We have witnessed the collective power of the National Rifle Association to stop sensible gun laws for most of this millennium. That all changed when a shooter mowed down 17 people at a high school in Parkland, Florida and the grieving survivors changed the national narrative on gun violence.
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Now, the mothers who brought those kids into the world have joined the fight.
In what could be a model for the passage of gun reform in the future, the Maryland General Assembly today passed a bill and sent it on to the governor (who is expected to sign it) that will provide protection for victims of domestic violence by forcing convicted domestic abusers to give up their guns, reports WTOP-TV.
IT'S WORKING! The Maryland General Assembly just passed a law that will protect domestic violence survivors by requiring convicted domestic abusers to surrender guns.
Great job to our volunteers and gun safety advocates who pushed for this lifesaving legislation! pic.twitter.com/JOeyYQwC2l
— Moms Demand Action (@MomsDemand) April 10, 2018
Existing law made it illegal for convicted abusers to buy guns, but this new bill closes a loophole that allowed the offenders to hold on to guns that were already in their possession.
It has passed because of relentless pressure from the Maryland chapter of Moms Demand Action for Gun Sense in America along with volunteers from Everytown for Gun Safety, and digital support from the now-famous teens of Parkland.
In January, barely a month prior to the Parkland tragedy, Moms and Everytown took to the streets of Annapolis to protest gun violence and push for sensible gun reform in the state.
One particularly touching testimonial came from former police Officer Angela Wright and her daughter, according to WBAL-TV in Baltimore. Their story brought “tears to the eyes of many, recalling the abuse of her gun-toting husband,” according to reports.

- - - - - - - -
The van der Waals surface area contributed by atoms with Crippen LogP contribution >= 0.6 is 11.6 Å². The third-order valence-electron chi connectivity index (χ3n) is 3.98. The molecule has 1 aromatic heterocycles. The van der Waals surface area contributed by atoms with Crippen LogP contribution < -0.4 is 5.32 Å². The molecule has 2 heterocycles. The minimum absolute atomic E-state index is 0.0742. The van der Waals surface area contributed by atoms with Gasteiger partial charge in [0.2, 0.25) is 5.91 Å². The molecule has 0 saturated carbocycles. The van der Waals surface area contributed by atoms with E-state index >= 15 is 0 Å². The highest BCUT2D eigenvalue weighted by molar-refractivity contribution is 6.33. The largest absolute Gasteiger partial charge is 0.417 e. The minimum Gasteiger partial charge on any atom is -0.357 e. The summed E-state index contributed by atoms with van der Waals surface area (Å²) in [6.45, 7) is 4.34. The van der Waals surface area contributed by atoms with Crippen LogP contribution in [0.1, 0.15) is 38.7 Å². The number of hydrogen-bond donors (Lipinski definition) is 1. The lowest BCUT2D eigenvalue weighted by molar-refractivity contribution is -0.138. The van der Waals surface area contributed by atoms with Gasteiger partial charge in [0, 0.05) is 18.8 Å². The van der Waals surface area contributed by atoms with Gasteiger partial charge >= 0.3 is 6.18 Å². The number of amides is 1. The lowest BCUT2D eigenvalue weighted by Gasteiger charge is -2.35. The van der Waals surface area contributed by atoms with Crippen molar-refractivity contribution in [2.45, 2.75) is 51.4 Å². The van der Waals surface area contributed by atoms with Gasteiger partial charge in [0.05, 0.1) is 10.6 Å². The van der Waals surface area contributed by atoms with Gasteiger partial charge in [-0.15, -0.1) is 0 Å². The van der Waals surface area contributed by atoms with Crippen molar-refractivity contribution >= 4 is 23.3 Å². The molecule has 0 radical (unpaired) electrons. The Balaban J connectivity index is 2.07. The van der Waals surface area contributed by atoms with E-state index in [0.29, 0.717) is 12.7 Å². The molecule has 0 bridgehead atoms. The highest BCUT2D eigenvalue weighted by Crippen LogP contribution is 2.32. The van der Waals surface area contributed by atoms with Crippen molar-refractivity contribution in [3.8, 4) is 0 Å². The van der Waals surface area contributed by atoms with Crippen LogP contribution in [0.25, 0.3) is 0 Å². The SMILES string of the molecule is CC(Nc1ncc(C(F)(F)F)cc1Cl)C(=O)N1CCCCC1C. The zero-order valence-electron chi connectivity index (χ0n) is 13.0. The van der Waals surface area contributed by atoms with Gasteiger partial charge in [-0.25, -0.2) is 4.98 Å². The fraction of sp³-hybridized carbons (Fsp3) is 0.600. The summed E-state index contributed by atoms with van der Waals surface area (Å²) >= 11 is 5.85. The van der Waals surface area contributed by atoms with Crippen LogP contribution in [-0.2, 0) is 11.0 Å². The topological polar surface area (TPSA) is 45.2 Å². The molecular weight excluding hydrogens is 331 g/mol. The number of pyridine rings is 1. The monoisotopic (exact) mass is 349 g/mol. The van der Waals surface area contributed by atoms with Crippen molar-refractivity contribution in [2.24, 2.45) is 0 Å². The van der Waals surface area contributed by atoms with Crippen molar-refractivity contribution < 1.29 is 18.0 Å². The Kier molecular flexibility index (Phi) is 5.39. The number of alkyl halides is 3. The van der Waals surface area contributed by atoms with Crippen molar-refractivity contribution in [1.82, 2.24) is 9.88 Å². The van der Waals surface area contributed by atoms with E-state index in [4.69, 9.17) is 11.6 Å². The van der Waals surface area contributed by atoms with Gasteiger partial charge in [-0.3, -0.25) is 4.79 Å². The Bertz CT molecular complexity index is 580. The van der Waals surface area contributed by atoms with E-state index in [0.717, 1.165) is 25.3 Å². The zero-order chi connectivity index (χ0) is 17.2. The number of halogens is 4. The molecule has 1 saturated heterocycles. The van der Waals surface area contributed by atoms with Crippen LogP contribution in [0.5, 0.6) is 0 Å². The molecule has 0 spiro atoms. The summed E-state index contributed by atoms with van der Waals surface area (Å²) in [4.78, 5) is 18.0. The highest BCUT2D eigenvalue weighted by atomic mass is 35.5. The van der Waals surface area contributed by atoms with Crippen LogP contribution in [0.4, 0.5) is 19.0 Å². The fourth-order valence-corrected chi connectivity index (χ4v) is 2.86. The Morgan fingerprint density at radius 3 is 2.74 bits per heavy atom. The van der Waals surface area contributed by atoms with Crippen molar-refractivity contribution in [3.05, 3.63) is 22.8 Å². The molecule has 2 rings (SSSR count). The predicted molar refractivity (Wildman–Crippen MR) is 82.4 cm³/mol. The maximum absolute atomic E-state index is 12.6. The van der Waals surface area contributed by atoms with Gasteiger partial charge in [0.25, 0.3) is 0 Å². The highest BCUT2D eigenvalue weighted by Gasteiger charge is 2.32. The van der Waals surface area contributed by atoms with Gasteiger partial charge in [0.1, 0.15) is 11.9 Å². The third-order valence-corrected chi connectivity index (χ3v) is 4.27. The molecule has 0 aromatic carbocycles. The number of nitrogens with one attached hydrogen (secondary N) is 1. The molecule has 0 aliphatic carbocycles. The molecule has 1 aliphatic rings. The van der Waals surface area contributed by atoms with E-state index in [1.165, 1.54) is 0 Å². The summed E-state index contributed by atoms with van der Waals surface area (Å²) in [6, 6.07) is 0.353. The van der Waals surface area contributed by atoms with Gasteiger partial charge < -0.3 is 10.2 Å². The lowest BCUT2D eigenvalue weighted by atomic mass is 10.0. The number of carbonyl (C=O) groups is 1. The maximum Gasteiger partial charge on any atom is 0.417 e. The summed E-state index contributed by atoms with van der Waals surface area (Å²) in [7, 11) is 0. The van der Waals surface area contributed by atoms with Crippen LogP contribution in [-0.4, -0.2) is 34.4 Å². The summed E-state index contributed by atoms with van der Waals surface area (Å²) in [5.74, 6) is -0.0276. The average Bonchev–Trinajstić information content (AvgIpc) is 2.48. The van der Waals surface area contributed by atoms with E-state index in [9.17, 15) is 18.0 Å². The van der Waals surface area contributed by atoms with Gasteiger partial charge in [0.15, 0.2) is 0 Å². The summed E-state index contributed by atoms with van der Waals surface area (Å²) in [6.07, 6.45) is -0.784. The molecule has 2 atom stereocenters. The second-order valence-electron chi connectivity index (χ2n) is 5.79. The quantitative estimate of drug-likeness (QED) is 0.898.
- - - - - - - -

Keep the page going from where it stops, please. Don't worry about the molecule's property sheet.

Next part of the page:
“I would often wake up in the middle of the night or in the morning with the sound of ‘spin, click, spin, click’ as he played Russian roulette with a gun to the back of my neck,” Wright said, noting that she had at one point attempted to remove all of his guns for her and her daughter’s safety. “I realized I mistakenly left one gun behind. He came towards me to kill me. I called 911, my own police department. They arrived – with his shotgun to my forehead – in time to save my life.”
Nearby, a noisy group of NRA counter-protesters stamped their feet in fear this bill would take away their rights under the Second Amendment.
Then, something unusual happened.
As recounted by WBAL-TV, the Moms shouted back at the protesters “We’re pro-gun safety. You should all be ashamed of yourselves!”
The back-and-forth was hostile at first, but WBAL-TV reports “each side listened to the other’s position, and support for taking guns away from domestic abusers gained an ally.”
One NRA activist eventually said of the moms,”We support [them] in this. We are all against domestic abusers. We believe they’re criminals. They shouldn’t have handguns or guns of any kind.”
In the final hours of the legislative session, the Maryland Assembly also passed and sent two other bills to the governor.
One is known as a “Red Flag” policy. This makes it possible for family members and law enforcement to get a judge to issue an order that temporarily restricts a persons access to firearms so that they are unable to hurt themselves or others.
The third bill passed prohibits the use of bump stocks, and other devices, that make it possible to convert firearms to semi-automatic weapons that fire like a machine gun, such as the one used by the shooter in the 2017 Las Vegas massacre which killed 59 and injured over 500.
“These bills will save lives and we appreciate lawmakers working late into the night to get these passed,” said Danielle Vieth, a volunteer leader of the “Moms” group.
In addition to a coalition of both those seeking gun reforms and gun owners who want to promote gun safety, the bills have also drawn support from both political parties, which is what makes them a model for what others can do across the U.S.
Two important takeaways come from this historic and sensible decision in Maryland: first, when we band together, we can change the world.
Second? Never try to best teenagers on Twitter.